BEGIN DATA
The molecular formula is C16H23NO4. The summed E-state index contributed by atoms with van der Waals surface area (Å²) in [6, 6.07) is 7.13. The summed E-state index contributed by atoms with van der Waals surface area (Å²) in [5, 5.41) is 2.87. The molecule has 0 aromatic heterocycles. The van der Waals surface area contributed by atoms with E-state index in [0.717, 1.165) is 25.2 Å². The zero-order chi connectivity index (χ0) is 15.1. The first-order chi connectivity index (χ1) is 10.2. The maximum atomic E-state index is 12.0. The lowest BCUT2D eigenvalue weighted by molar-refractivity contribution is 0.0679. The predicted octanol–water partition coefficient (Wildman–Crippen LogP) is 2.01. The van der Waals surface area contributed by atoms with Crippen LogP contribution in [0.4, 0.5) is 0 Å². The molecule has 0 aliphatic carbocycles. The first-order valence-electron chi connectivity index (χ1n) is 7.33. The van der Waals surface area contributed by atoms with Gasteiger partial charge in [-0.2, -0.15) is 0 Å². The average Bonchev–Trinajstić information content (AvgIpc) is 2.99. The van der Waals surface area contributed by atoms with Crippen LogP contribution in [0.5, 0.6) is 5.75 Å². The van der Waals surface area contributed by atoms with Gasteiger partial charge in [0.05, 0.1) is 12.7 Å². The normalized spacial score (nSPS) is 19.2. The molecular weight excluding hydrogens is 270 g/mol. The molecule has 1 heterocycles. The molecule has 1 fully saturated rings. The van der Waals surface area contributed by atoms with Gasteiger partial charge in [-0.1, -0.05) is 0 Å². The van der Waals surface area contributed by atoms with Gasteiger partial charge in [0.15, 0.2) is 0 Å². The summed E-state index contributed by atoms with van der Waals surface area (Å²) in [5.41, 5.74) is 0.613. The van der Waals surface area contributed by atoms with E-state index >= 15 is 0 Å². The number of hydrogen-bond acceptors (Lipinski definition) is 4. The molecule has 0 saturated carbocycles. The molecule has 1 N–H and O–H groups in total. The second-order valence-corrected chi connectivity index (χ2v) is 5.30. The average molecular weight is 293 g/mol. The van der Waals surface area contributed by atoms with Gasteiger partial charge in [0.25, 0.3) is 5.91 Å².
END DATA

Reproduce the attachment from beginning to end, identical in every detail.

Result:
The molecular formula is C16H23NO4. The summed E-state index contributed by atoms with van der Waals surface area (Å²) in [6, 6.07) is 7.13. The summed E-state index contributed by atoms with van der Waals surface area (Å²) in [5, 5.41) is 2.87. The molecule has 0 aromatic heterocycles. The van der Waals surface area contributed by atoms with E-state index in [0.717, 1.165) is 25.2 Å². The zero-order chi connectivity index (χ0) is 15.1. The first-order chi connectivity index (χ1) is 10.2. The maximum atomic E-state index is 12.0. The lowest BCUT2D eigenvalue weighted by molar-refractivity contribution is 0.0679. The predicted octanol–water partition coefficient (Wildman–Crippen LogP) is 2.01. The van der Waals surface area contributed by atoms with Crippen LogP contribution in [0.4, 0.5) is 0 Å². The molecule has 0 aliphatic carbocycles. The first-order valence-electron chi connectivity index (χ1n) is 7.33. The van der Waals surface area contributed by atoms with Gasteiger partial charge in [-0.2, -0.15) is 0 Å². The average Bonchev–Trinajstić information content (AvgIpc) is 2.99. The van der Waals surface area contributed by atoms with Crippen LogP contribution in [0.5, 0.6) is 5.75 Å². The van der Waals surface area contributed by atoms with Gasteiger partial charge in [0.05, 0.1) is 12.7 Å². The normalized spacial score (nSPS) is 19.2. The molecular weight excluding hydrogens is 270 g/mol. The molecule has 1 heterocycles. The molecule has 1 fully saturated rings. The van der Waals surface area contributed by atoms with Gasteiger partial charge in [-0.1, -0.05) is 0 Å². The van der Waals surface area contributed by atoms with Gasteiger partial charge in [0.15, 0.2) is 0 Å². The summed E-state index contributed by atoms with van der Waals surface area (Å²) in [5.41, 5.74) is 0.613. The van der Waals surface area contributed by atoms with E-state index >= 15 is 0 Å². The number of hydrogen-bond acceptors (Lipinski definition) is 4. The molecule has 0 saturated carbocycles. The molecule has 1 N–H and O–H groups in total. The second-order valence-corrected chi connectivity index (χ2v) is 5.30. The average molecular weight is 293 g/mol. The van der Waals surface area contributed by atoms with Gasteiger partial charge in [0.25, 0.3) is 5.91 Å².